Monday, December 05, 2011

The Back Story on Baylis and the Ethics of Geron's hESC Trial

Last week Canadian bioethicist Francoise Baylis raised ethical questions about Geron's abandonment of its hESC clinical trial in an article that, it turned out, has a bit of a history.

When we notified her that we had written about her piece and its implications for the California stem cell agency, Baylis replied with a thank you and said,
"As an aside, you might be interested to know that I sought to publish a version of this commentary as a letter to the editor in a peer reviewed stem cell science journal and received the following response: I and two experts 'found the overall tone and presentation of the letter inappropriately strong and confrontational. As a result, it does not seem appropriate for us to offer to consider it further.'

"In my view, this was an unfortunate editorial decision as I believe the stem cell science community needs to engage with this issue. Moreover, I know of responsible stem cell researchers who share my point of view. Beside which, I disagree with the characterization of the piece as confrontational ...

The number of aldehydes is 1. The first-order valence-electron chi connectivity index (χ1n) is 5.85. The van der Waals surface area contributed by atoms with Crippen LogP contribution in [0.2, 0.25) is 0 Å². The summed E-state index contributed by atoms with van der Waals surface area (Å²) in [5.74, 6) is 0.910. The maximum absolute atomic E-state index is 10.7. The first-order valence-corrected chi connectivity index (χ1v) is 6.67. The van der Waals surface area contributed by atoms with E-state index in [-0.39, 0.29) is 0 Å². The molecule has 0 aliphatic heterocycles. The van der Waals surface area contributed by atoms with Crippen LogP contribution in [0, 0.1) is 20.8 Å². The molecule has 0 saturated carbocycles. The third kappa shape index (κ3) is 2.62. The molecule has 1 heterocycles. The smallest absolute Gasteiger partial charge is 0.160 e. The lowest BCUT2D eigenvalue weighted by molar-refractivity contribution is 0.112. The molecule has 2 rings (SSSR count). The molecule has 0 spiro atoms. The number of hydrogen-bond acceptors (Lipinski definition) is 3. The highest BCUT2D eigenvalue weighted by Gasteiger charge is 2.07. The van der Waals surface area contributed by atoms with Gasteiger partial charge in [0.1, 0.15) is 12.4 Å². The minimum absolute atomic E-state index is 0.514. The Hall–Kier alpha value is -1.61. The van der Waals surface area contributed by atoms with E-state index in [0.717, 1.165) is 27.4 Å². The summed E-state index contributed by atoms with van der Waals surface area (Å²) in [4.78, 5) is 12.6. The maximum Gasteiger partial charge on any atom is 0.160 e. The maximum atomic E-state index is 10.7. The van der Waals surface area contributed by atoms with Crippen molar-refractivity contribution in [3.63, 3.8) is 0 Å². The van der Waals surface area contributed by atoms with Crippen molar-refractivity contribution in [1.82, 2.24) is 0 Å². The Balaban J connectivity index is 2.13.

"Another posting of mine on The Mark News makes the same point, but in a more journalistic style."
In that piece, Baylis also wrote about Geron's position that the results with four clinical trial participants would "be a fair reflection of what would have happened if we had completed the study(with 10).” She said,
"I want to suggest, however, that this is an ethically problematic response to a situation that could have been anticipated, and thus avoided. Failure to name the problem in this way leaves future participants in safety studies of novel hESC interventions at risk of abandonment whenever a private biotech company decides to end a trial mid-stream for business reasons."
Our take? The California Stem Cell Report agrees that the decision by the unnamed journal was unfortunate, to put it mildly. Baylis' comments were neither inappropriate nor confrontational, but they did raise questions that could well make some persons uncomfortable. Nonetheless, the questions were the sort that the general public and patient advocates raise in one form or another in their dealings with the enterprises that develop therapies and drugs. Either the questions are addressed now or later -- when they may well have to be dealt with under much more difficult circumstances when things go awry.

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